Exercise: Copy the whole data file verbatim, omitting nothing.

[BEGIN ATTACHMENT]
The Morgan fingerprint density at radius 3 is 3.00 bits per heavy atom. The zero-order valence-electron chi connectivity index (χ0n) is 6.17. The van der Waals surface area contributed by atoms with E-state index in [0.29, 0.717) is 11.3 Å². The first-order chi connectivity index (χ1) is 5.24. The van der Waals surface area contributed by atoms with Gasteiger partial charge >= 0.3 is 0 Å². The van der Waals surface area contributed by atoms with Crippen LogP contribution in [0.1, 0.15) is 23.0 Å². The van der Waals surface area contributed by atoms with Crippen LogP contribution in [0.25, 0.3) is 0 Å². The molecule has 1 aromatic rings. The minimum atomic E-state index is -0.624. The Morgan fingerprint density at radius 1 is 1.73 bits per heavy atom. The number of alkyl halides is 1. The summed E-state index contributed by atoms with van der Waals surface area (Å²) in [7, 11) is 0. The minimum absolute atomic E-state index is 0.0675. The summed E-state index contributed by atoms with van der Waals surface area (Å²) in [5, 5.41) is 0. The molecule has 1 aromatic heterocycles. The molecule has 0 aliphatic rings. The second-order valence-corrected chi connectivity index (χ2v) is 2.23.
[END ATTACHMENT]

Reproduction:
The Morgan fingerprint density at radius 3 is 3.00 bits per heavy atom. The zero-order valence-electron chi connectivity index (χ0n) is 6.17. The van der Waals surface area contributed by atoms with E-state index in [0.29, 0.717) is 11.3 Å². The first-order chi connectivity index (χ1) is 5.24. The van der Waals surface area contributed by atoms with Gasteiger partial charge >= 0.3 is 0 Å². The van der Waals surface area contributed by atoms with Crippen LogP contribution in [0.1, 0.15) is 23.0 Å². The van der Waals surface area contributed by atoms with Crippen LogP contribution in [0.25, 0.3) is 0 Å². The molecule has 1 aromatic rings. The minimum atomic E-state index is -0.624. The Morgan fingerprint density at radius 1 is 1.73 bits per heavy atom. The number of alkyl halides is 1. The summed E-state index contributed by atoms with van der Waals surface area (Å²) in [7, 11) is 0. The minimum absolute atomic E-state index is 0.0675. The summed E-state index contributed by atoms with van der Waals surface area (Å²) in [5, 5.41) is 0. The molecule has 1 aromatic heterocycles. The molecule has 0 aliphatic rings. The second-order valence-corrected chi connectivity index (χ2v) is 2.23.